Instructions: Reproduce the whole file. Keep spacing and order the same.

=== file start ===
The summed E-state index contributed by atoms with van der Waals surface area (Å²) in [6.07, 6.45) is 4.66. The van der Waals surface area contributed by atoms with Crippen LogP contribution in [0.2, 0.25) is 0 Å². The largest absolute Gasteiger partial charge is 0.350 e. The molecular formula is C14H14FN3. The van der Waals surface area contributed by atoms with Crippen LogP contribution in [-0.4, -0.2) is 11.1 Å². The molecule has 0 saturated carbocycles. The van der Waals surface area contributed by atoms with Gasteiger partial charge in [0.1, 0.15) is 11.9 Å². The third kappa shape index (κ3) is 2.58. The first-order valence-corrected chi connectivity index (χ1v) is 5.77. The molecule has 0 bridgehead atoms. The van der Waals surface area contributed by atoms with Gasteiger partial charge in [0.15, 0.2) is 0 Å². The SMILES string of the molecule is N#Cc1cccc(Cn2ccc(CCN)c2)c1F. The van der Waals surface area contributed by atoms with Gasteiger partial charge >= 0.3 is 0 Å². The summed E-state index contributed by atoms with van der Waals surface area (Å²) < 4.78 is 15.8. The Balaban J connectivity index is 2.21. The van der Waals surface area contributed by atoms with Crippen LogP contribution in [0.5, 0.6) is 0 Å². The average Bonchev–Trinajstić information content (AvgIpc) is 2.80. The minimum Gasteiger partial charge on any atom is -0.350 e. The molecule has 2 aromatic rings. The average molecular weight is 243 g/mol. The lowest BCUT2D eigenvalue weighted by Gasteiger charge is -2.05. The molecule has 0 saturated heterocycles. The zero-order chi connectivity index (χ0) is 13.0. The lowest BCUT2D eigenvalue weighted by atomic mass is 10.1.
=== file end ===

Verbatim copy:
The summed E-state index contributed by atoms with van der Waals surface area (Å²) in [6.07, 6.45) is 4.66. The van der Waals surface area contributed by atoms with Crippen LogP contribution in [0.2, 0.25) is 0 Å². The largest absolute Gasteiger partial charge is 0.350 e. The molecular formula is C14H14FN3. The van der Waals surface area contributed by atoms with Crippen LogP contribution in [-0.4, -0.2) is 11.1 Å². The molecule has 0 saturated carbocycles. The van der Waals surface area contributed by atoms with Gasteiger partial charge in [0.1, 0.15) is 11.9 Å². The third kappa shape index (κ3) is 2.58. The first-order valence-corrected chi connectivity index (χ1v) is 5.77. The molecule has 0 bridgehead atoms. The van der Waals surface area contributed by atoms with Gasteiger partial charge in [0.15, 0.2) is 0 Å². The SMILES string of the molecule is N#Cc1cccc(Cn2ccc(CCN)c2)c1F. The van der Waals surface area contributed by atoms with Gasteiger partial charge >= 0.3 is 0 Å². The summed E-state index contributed by atoms with van der Waals surface area (Å²) < 4.78 is 15.8. The Balaban J connectivity index is 2.21. The van der Waals surface area contributed by atoms with Crippen LogP contribution in [0.5, 0.6) is 0 Å². The average Bonchev–Trinajstić information content (AvgIpc) is 2.80. The minimum Gasteiger partial charge on any atom is -0.350 e. The molecule has 2 aromatic rings. The average molecular weight is 243 g/mol. The lowest BCUT2D eigenvalue weighted by Gasteiger charge is -2.05. The molecule has 0 saturated heterocycles. The zero-order chi connectivity index (χ0) is 13.0. The lowest BCUT2D eigenvalue weighted by atomic mass is 10.1.